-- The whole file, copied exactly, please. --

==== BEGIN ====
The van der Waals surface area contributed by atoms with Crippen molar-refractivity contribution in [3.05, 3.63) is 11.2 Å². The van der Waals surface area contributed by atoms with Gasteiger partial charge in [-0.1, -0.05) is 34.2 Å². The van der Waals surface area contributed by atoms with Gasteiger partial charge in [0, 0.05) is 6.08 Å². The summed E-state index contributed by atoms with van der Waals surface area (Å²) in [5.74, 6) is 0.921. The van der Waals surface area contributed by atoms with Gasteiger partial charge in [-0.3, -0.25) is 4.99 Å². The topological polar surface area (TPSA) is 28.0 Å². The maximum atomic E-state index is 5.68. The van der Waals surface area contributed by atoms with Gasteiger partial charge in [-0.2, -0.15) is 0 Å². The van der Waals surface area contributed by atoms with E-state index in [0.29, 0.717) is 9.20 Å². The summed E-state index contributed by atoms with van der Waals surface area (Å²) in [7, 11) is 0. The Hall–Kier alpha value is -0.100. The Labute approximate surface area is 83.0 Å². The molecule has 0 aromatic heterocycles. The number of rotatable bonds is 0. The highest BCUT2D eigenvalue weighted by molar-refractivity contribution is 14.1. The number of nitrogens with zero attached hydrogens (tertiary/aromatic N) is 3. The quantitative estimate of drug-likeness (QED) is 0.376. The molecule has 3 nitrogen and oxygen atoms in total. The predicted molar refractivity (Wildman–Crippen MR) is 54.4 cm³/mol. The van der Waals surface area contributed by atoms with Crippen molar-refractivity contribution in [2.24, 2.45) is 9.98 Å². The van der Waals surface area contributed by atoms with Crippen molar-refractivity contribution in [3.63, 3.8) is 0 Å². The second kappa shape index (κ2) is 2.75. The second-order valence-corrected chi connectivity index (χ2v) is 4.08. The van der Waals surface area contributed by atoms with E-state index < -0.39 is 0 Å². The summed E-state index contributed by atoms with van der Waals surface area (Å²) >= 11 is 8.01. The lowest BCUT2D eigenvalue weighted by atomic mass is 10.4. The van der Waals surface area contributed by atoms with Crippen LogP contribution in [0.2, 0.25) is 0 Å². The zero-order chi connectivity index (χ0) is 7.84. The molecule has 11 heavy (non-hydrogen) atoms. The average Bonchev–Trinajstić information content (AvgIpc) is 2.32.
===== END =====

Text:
The van der Waals surface area contributed by atoms with Crippen molar-refractivity contribution in [3.05, 3.63) is 11.2 Å². The van der Waals surface area contributed by atoms with Gasteiger partial charge in [-0.1, -0.05) is 34.2 Å². The van der Waals surface area contributed by atoms with Gasteiger partial charge in [0, 0.05) is 6.08 Å². The summed E-state index contributed by atoms with van der Waals surface area (Å²) in [5.74, 6) is 0.921. The van der Waals surface area contributed by atoms with Gasteiger partial charge in [-0.3, -0.25) is 4.99 Å². The topological polar surface area (TPSA) is 28.0 Å². The maximum atomic E-state index is 5.68. The van der Waals surface area contributed by atoms with Gasteiger partial charge in [-0.2, -0.15) is 0 Å². The van der Waals surface area contributed by atoms with E-state index in [0.29, 0.717) is 9.20 Å². The summed E-state index contributed by atoms with van der Waals surface area (Å²) in [7, 11) is 0. The Hall–Kier alpha value is -0.100. The Labute approximate surface area is 83.0 Å². The molecule has 0 aromatic heterocycles. The number of rotatable bonds is 0. The highest BCUT2D eigenvalue weighted by molar-refractivity contribution is 14.1. The number of nitrogens with zero attached hydrogens (tertiary/aromatic N) is 3. The quantitative estimate of drug-likeness (QED) is 0.376. The molecule has 3 nitrogen and oxygen atoms in total. The predicted molar refractivity (Wildman–Crippen MR) is 54.4 cm³/mol. The van der Waals surface area contributed by atoms with Crippen molar-refractivity contribution in [2.24, 2.45) is 9.98 Å². The van der Waals surface area contributed by atoms with Crippen molar-refractivity contribution in [3.63, 3.8) is 0 Å². The second kappa shape index (κ2) is 2.75. The second-order valence-corrected chi connectivity index (χ2v) is 4.08. The van der Waals surface area contributed by atoms with E-state index < -0.39 is 0 Å². The summed E-state index contributed by atoms with van der Waals surface area (Å²) >= 11 is 8.01. The lowest BCUT2D eigenvalue weighted by atomic mass is 10.4. The van der Waals surface area contributed by atoms with Crippen LogP contribution in [0.2, 0.25) is 0 Å². The zero-order chi connectivity index (χ0) is 7.84. The molecule has 11 heavy (non-hydrogen) atoms. The average Bonchev–Trinajstić information content (AvgIpc) is 2.32.